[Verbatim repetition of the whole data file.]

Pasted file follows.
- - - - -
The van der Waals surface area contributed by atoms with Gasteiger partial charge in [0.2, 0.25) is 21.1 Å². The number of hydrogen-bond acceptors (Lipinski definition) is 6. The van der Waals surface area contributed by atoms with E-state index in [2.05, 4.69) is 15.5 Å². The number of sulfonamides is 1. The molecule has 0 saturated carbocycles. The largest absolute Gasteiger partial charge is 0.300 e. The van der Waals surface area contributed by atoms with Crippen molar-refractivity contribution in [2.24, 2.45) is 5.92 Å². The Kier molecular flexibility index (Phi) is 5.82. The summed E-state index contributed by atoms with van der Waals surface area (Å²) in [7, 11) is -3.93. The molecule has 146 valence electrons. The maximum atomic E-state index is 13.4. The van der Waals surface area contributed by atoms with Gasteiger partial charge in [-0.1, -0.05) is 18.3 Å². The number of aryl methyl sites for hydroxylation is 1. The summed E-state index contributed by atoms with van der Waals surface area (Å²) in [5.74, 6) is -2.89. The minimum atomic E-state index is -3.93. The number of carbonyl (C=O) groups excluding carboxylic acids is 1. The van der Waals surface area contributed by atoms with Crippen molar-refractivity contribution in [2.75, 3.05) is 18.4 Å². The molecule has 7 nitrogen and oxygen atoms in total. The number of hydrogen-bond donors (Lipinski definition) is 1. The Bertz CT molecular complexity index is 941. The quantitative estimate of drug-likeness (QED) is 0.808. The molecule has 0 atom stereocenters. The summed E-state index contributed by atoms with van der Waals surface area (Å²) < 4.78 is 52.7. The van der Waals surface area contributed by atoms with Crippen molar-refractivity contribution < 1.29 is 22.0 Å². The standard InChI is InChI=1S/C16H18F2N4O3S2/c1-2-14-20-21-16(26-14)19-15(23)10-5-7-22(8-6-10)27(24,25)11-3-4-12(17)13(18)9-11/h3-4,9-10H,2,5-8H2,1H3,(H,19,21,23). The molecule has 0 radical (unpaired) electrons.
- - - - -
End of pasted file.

The van der Waals surface area contributed by atoms with Gasteiger partial charge in [0.2, 0.25) is 21.1 Å². The number of hydrogen-bond acceptors (Lipinski definition) is 6. The van der Waals surface area contributed by atoms with E-state index in [2.05, 4.69) is 15.5 Å². The number of sulfonamides is 1. The molecule has 0 saturated carbocycles. The largest absolute Gasteiger partial charge is 0.300 e. The van der Waals surface area contributed by atoms with Crippen molar-refractivity contribution in [2.24, 2.45) is 5.92 Å². The Kier molecular flexibility index (Phi) is 5.82. The summed E-state index contributed by atoms with van der Waals surface area (Å²) in [7, 11) is -3.93. The molecule has 146 valence electrons. The maximum atomic E-state index is 13.4. The van der Waals surface area contributed by atoms with Gasteiger partial charge in [-0.1, -0.05) is 18.3 Å². The number of aryl methyl sites for hydroxylation is 1. The summed E-state index contributed by atoms with van der Waals surface area (Å²) in [5.74, 6) is -2.89. The minimum atomic E-state index is -3.93. The number of carbonyl (C=O) groups excluding carboxylic acids is 1. The van der Waals surface area contributed by atoms with Crippen molar-refractivity contribution in [2.75, 3.05) is 18.4 Å². The molecule has 7 nitrogen and oxygen atoms in total. The number of hydrogen-bond donors (Lipinski definition) is 1. The Bertz CT molecular complexity index is 941. The quantitative estimate of drug-likeness (QED) is 0.808. The molecule has 0 atom stereocenters. The summed E-state index contributed by atoms with van der Waals surface area (Å²) < 4.78 is 52.7. The van der Waals surface area contributed by atoms with Crippen molar-refractivity contribution < 1.29 is 22.0 Å². The standard InChI is InChI=1S/C16H18F2N4O3S2/c1-2-14-20-21-16(26-14)19-15(23)10-5-7-22(8-6-10)27(24,25)11-3-4-12(17)13(18)9-11/h3-4,9-10H,2,5-8H2,1H3,(H,19,21,23). The molecule has 0 radical (unpaired) electrons.